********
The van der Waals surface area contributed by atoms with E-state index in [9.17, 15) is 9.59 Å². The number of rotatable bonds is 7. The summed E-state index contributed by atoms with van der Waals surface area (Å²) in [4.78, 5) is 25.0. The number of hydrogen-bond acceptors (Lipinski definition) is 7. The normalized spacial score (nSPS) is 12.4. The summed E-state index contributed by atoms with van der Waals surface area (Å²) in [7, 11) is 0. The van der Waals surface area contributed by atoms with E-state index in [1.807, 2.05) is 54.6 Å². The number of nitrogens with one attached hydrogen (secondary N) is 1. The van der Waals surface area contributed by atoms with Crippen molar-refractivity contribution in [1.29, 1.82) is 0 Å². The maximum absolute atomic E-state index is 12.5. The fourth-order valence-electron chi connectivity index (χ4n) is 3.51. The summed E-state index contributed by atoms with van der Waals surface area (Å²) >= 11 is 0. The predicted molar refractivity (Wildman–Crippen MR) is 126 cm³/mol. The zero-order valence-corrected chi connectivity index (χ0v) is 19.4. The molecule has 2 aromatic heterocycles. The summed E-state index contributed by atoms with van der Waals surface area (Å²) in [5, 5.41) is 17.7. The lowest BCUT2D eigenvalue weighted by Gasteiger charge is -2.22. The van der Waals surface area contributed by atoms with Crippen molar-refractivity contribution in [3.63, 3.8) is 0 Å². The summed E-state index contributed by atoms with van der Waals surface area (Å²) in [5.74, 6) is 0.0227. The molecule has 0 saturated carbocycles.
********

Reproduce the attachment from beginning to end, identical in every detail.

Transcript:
The van der Waals surface area contributed by atoms with E-state index in [9.17, 15) is 9.59 Å². The number of rotatable bonds is 7. The summed E-state index contributed by atoms with van der Waals surface area (Å²) in [4.78, 5) is 25.0. The number of hydrogen-bond acceptors (Lipinski definition) is 7. The normalized spacial score (nSPS) is 12.4. The summed E-state index contributed by atoms with van der Waals surface area (Å²) in [7, 11) is 0. The van der Waals surface area contributed by atoms with E-state index in [1.807, 2.05) is 54.6 Å². The number of nitrogens with one attached hydrogen (secondary N) is 1. The van der Waals surface area contributed by atoms with Crippen molar-refractivity contribution in [1.29, 1.82) is 0 Å². The maximum absolute atomic E-state index is 12.5. The fourth-order valence-electron chi connectivity index (χ4n) is 3.51. The summed E-state index contributed by atoms with van der Waals surface area (Å²) >= 11 is 0. The predicted molar refractivity (Wildman–Crippen MR) is 126 cm³/mol. The zero-order valence-corrected chi connectivity index (χ0v) is 19.4. The molecule has 2 aromatic heterocycles. The summed E-state index contributed by atoms with van der Waals surface area (Å²) in [5, 5.41) is 17.7. The lowest BCUT2D eigenvalue weighted by Gasteiger charge is -2.22. The van der Waals surface area contributed by atoms with Crippen molar-refractivity contribution in [3.63, 3.8) is 0 Å². The summed E-state index contributed by atoms with van der Waals surface area (Å²) in [5.74, 6) is 0.0227. The molecule has 0 saturated carbocycles.